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Sensorimotor Neuroscience and Ageing

Developing non-invasive brain stimulation and training techniques for maintaining motor coordination in later life

Our research is geared toward revealing the dynamical and neural principles underlying sensorimotor integration and specifically applying this understanding to deficits in the motor system associated with the ageing process. This work involves the use of transcranial magnetic stimulation (TMS) to measure age-related changes in brain plasticity mechanisms and electroencephalography (EEG) to assess changes in connectivity patterns between brain regions. The ultimate aim of the research is to evaluate the use of non-invasive brain stimulation protocols and plasticity-based training programs to maintain coordinated motor behaviour into later life and to minimise, delay or even prevent  symptoms of brain disease, such as Alzheimer's disease.

The ability to harness neuroplasticity for clinical applications has far reaching implications for the maintenance of motor and cognitive function in older adults. Understanding the factors that contribute to individual differences in brain plasticity will offer unique and novel targets to promote individual brain health and well-being across the lifespan. Ultimately, modulating brain plasticity may minimise, delay or even prevent symptoms of brain disease, such as Alzheimer's disease, and to help maintain coordinated motor behaviour into later life. Measures of brain plasticity as employed in the proposed research may provide critical predictors and early biomarkers of disease. Empirically measuring plasticity may thus serve plasticity-based training programs aimed at promoting brain health and cognitive and motor function across the life span.

Research Areas

  • Ageing
  • Motor behaviour
  • Non-invasive brain stimulation
  • Computational neuroscience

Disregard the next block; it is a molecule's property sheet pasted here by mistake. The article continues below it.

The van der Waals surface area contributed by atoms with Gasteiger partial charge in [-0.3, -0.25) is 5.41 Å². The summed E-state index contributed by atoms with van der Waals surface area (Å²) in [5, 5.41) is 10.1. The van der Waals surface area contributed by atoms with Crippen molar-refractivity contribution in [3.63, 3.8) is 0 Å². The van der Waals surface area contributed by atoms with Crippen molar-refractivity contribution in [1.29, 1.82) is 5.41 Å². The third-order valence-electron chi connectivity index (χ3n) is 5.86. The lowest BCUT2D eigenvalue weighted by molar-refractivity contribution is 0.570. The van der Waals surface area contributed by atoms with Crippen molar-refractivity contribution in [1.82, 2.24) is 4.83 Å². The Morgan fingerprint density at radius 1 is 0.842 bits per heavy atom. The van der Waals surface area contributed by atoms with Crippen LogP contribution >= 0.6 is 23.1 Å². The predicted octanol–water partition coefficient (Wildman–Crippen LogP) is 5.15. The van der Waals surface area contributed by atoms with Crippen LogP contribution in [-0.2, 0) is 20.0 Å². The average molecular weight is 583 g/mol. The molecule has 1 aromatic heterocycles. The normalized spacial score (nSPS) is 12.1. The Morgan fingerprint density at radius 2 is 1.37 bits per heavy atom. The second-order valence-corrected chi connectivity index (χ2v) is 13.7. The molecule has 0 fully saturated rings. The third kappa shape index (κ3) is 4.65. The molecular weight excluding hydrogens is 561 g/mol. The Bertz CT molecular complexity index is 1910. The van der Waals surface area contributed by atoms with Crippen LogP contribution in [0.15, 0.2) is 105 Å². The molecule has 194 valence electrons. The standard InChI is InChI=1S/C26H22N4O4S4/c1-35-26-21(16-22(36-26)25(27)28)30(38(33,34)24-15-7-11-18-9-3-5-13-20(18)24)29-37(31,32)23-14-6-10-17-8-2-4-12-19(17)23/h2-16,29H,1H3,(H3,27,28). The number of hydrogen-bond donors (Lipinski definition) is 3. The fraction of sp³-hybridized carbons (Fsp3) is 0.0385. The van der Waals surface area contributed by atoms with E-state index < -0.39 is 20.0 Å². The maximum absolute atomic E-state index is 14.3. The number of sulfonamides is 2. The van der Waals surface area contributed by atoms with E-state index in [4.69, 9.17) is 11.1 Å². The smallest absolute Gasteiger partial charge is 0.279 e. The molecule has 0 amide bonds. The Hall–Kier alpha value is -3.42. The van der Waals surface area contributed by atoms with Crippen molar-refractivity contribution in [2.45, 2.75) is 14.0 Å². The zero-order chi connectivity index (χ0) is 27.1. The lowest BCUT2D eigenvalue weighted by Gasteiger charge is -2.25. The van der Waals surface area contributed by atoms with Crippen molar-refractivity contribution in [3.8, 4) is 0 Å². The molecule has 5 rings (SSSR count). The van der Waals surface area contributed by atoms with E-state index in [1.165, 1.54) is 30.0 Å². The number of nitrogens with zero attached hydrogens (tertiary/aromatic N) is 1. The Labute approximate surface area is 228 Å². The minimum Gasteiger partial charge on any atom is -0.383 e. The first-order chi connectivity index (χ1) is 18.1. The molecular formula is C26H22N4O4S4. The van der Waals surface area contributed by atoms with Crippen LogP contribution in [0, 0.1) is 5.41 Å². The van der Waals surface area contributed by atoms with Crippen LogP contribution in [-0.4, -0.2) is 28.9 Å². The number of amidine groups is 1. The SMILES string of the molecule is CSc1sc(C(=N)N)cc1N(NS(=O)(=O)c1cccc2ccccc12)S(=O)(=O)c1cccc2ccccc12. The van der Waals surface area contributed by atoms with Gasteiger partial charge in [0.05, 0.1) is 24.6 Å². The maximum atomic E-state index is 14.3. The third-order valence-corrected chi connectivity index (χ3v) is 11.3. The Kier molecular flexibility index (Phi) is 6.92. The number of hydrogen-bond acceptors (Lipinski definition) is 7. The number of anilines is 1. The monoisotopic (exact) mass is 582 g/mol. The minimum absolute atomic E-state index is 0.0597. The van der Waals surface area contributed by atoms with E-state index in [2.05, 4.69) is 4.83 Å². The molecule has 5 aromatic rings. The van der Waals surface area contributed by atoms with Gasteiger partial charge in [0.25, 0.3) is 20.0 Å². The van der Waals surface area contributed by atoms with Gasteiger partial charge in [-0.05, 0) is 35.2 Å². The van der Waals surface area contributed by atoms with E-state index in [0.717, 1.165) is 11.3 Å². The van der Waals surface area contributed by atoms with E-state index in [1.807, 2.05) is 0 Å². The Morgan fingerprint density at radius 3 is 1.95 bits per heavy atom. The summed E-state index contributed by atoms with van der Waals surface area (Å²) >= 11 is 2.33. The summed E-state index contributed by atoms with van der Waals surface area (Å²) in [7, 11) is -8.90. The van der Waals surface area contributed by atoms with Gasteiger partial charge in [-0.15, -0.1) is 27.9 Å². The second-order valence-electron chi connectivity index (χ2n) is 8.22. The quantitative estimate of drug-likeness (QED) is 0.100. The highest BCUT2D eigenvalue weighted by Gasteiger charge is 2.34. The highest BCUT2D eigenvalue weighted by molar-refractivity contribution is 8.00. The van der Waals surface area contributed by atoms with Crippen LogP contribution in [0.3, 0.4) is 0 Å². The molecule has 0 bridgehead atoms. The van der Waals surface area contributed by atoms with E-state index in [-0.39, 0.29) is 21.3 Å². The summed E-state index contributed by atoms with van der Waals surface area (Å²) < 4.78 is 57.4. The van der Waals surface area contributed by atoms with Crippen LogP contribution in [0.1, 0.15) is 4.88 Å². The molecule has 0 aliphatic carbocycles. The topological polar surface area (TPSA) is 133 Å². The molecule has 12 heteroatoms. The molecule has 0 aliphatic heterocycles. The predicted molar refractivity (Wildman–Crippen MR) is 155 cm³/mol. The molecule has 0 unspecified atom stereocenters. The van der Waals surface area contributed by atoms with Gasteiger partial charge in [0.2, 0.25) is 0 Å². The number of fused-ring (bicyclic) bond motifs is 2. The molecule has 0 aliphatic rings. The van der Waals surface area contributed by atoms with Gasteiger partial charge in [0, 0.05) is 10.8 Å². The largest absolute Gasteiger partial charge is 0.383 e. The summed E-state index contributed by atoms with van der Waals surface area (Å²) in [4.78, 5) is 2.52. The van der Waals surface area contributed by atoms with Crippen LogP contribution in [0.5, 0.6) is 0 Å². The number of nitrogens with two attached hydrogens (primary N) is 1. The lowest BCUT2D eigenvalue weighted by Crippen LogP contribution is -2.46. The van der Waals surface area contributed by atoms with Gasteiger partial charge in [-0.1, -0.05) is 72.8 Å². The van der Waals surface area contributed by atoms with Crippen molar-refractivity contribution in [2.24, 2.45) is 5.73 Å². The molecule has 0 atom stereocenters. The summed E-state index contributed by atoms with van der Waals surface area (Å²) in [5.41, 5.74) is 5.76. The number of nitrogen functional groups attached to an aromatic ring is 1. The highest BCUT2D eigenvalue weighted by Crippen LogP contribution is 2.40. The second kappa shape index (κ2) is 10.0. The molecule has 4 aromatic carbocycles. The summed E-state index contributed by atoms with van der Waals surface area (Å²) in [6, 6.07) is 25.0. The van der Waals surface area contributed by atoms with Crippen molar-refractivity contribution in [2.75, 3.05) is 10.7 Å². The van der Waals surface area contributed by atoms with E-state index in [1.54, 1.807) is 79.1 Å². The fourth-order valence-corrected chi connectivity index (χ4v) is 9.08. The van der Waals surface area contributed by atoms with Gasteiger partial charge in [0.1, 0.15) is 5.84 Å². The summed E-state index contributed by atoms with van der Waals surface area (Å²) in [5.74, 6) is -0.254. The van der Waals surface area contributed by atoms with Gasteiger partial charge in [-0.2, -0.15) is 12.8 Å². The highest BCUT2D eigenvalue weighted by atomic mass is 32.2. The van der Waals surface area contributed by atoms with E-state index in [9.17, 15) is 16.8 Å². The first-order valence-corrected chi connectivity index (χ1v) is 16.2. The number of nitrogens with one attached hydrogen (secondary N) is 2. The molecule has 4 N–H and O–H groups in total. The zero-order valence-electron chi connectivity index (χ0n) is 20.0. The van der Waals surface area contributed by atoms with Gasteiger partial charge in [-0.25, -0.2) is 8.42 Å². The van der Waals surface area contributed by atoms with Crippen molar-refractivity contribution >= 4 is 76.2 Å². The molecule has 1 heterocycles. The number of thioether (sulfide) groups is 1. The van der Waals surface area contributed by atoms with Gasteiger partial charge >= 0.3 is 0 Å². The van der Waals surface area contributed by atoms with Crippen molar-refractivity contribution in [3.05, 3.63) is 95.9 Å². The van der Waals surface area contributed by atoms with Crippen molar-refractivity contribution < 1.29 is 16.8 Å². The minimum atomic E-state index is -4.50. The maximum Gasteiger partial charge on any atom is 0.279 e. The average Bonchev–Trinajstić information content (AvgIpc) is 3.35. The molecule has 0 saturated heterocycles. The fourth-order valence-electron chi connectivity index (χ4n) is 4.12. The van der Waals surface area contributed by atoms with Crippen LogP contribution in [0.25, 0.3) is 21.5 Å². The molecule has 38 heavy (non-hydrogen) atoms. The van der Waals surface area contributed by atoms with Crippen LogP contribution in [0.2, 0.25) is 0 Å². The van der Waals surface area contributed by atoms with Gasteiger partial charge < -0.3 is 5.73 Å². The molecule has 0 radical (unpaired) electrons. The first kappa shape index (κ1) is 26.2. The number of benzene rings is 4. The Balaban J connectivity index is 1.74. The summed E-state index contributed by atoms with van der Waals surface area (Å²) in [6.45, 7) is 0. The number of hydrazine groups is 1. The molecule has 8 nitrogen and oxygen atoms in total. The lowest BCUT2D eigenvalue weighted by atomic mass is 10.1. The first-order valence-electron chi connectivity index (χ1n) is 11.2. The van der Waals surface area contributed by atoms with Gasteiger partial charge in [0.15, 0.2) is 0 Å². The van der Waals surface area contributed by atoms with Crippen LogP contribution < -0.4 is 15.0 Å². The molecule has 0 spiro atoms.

Major achievements or grants

  • Summers, J.J., Carson, R.G., Hinder, M.R., & Gomez, R. The ageing brain: Plasticity and training. Australian Research Council (ARC) Discovery Project Grant (2013 – 2015).
  • Summers, J.J., Canty, A., Hinder, M.R., Rodger, J., Garry, M.I. The mechanisms of transcranial magnetic stimulation: A translational approach. National Health and Medical Research Council (NHMRC) Project Grant (2013 - 2015).
  • St George, R. Movement and balance in health and disease. NHMRC Early Career CJ Martin Fellowship (2015-2017).
  • Kruger, M. Trust your training: Improving movement stability in older people by manipulating cognitive uncertainty through cortical stimulation, cognitive and motor learning.  Robert-Bosch-Foundation (Germany) Postdoctoral Research Fellowship.
  • Hinder, MR. Brain connectivity during movement planning and execution in young and older adults. ARC Discovery Early Career Fellowship (2012 – 2015). 
  • Summers JJ, Verleger R, Fujiyama H. Age-related changes in brain activation: indicators of deficiency, maturity, or compensation? Australian Research Council (ARC) Discovery Project Grant. (2010-2012).
  • Summers JJ, Elder S, Summers MJ, Vickers J. Evaluation of a multidimensional cognitive enhancement training program for healthy older adults. Australian Research Council (ARC) Linkage Projects. (2009-2012).
  • Summers JJ. Facilitatory and inhibitory mechanisms during interlimb coordination in young and older adults. Australian Research Council (ARC) Discovery Projects (2007-2012).
  • Garry MI, Summers J.J. Bilateral movement therapy in post-stroke hemiparesis. National Health and Medical Research Council (NHMRC) Project Grant (2007-2009).

Related Groups and Expertise

Key Information

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Research theme areas:

  • Dementia
  • Neurosciences and Cognition